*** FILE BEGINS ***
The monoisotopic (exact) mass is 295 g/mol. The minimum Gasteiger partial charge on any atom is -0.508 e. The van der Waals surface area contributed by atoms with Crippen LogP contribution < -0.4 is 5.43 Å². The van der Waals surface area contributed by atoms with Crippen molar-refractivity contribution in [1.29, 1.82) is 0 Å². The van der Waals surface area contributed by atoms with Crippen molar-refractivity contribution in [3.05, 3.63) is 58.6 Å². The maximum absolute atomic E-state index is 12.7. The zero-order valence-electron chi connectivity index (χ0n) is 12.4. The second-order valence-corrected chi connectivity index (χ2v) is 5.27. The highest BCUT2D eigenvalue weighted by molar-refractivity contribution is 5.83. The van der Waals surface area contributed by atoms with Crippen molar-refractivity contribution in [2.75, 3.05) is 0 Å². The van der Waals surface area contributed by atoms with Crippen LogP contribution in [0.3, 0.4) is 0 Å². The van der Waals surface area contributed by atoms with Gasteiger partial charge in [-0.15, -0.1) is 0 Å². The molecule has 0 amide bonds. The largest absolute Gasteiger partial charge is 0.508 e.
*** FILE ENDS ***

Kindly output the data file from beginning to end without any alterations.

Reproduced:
The monoisotopic (exact) mass is 295 g/mol. The minimum Gasteiger partial charge on any atom is -0.508 e. The van der Waals surface area contributed by atoms with Crippen LogP contribution < -0.4 is 5.43 Å². The van der Waals surface area contributed by atoms with Crippen molar-refractivity contribution in [1.29, 1.82) is 0 Å². The van der Waals surface area contributed by atoms with Crippen molar-refractivity contribution in [3.05, 3.63) is 58.6 Å². The maximum absolute atomic E-state index is 12.7. The zero-order valence-electron chi connectivity index (χ0n) is 12.4. The second-order valence-corrected chi connectivity index (χ2v) is 5.27. The highest BCUT2D eigenvalue weighted by molar-refractivity contribution is 5.83. The van der Waals surface area contributed by atoms with Crippen molar-refractivity contribution in [2.75, 3.05) is 0 Å². The van der Waals surface area contributed by atoms with Crippen LogP contribution in [0.3, 0.4) is 0 Å². The van der Waals surface area contributed by atoms with Gasteiger partial charge in [-0.15, -0.1) is 0 Å². The molecule has 0 amide bonds. The largest absolute Gasteiger partial charge is 0.508 e.